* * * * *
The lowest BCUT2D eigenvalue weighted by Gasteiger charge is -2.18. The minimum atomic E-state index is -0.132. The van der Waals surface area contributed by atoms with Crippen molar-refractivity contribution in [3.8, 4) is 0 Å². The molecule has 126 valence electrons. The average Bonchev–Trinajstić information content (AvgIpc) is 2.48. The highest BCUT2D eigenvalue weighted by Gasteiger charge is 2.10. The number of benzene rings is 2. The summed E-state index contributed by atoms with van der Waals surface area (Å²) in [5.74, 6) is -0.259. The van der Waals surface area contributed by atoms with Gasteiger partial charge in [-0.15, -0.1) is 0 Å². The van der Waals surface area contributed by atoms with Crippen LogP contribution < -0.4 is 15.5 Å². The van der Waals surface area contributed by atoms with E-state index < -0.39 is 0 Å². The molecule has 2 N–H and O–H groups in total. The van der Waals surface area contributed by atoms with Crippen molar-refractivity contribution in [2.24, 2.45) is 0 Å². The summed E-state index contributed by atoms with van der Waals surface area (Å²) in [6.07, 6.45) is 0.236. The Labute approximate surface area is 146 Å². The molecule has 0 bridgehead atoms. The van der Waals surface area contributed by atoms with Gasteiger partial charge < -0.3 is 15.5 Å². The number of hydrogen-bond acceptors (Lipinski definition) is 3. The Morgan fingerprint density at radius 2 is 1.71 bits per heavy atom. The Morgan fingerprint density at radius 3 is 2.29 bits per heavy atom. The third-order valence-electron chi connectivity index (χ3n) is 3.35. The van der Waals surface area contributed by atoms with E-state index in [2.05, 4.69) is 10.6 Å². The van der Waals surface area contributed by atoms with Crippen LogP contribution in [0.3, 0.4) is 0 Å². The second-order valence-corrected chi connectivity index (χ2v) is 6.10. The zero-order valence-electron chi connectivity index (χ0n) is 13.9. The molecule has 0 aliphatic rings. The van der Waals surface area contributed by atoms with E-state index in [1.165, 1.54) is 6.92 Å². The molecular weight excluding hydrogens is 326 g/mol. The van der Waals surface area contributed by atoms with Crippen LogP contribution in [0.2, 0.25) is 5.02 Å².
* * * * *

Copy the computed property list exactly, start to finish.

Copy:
The lowest BCUT2D eigenvalue weighted by Gasteiger charge is -2.18. The minimum atomic E-state index is -0.132. The van der Waals surface area contributed by atoms with Crippen molar-refractivity contribution in [3.8, 4) is 0 Å². The molecule has 126 valence electrons. The average Bonchev–Trinajstić information content (AvgIpc) is 2.48. The highest BCUT2D eigenvalue weighted by Gasteiger charge is 2.10. The number of benzene rings is 2. The summed E-state index contributed by atoms with van der Waals surface area (Å²) in [5.74, 6) is -0.259. The van der Waals surface area contributed by atoms with Gasteiger partial charge in [-0.15, -0.1) is 0 Å². The van der Waals surface area contributed by atoms with Crippen LogP contribution < -0.4 is 15.5 Å². The van der Waals surface area contributed by atoms with E-state index < -0.39 is 0 Å². The molecule has 2 N–H and O–H groups in total. The van der Waals surface area contributed by atoms with Crippen molar-refractivity contribution in [2.24, 2.45) is 0 Å². The summed E-state index contributed by atoms with van der Waals surface area (Å²) in [6.07, 6.45) is 0.236. The Labute approximate surface area is 146 Å². The molecule has 0 bridgehead atoms. The van der Waals surface area contributed by atoms with Gasteiger partial charge < -0.3 is 15.5 Å². The number of hydrogen-bond acceptors (Lipinski definition) is 3. The Morgan fingerprint density at radius 2 is 1.71 bits per heavy atom. The Morgan fingerprint density at radius 3 is 2.29 bits per heavy atom. The third-order valence-electron chi connectivity index (χ3n) is 3.35. The van der Waals surface area contributed by atoms with E-state index in [2.05, 4.69) is 10.6 Å². The van der Waals surface area contributed by atoms with Crippen LogP contribution in [0.3, 0.4) is 0 Å². The second-order valence-corrected chi connectivity index (χ2v) is 6.10. The zero-order valence-electron chi connectivity index (χ0n) is 13.9. The molecule has 0 aliphatic rings. The van der Waals surface area contributed by atoms with E-state index in [1.165, 1.54) is 6.92 Å². The molecular weight excluding hydrogens is 326 g/mol. The van der Waals surface area contributed by atoms with Crippen LogP contribution in [0.2, 0.25) is 5.02 Å².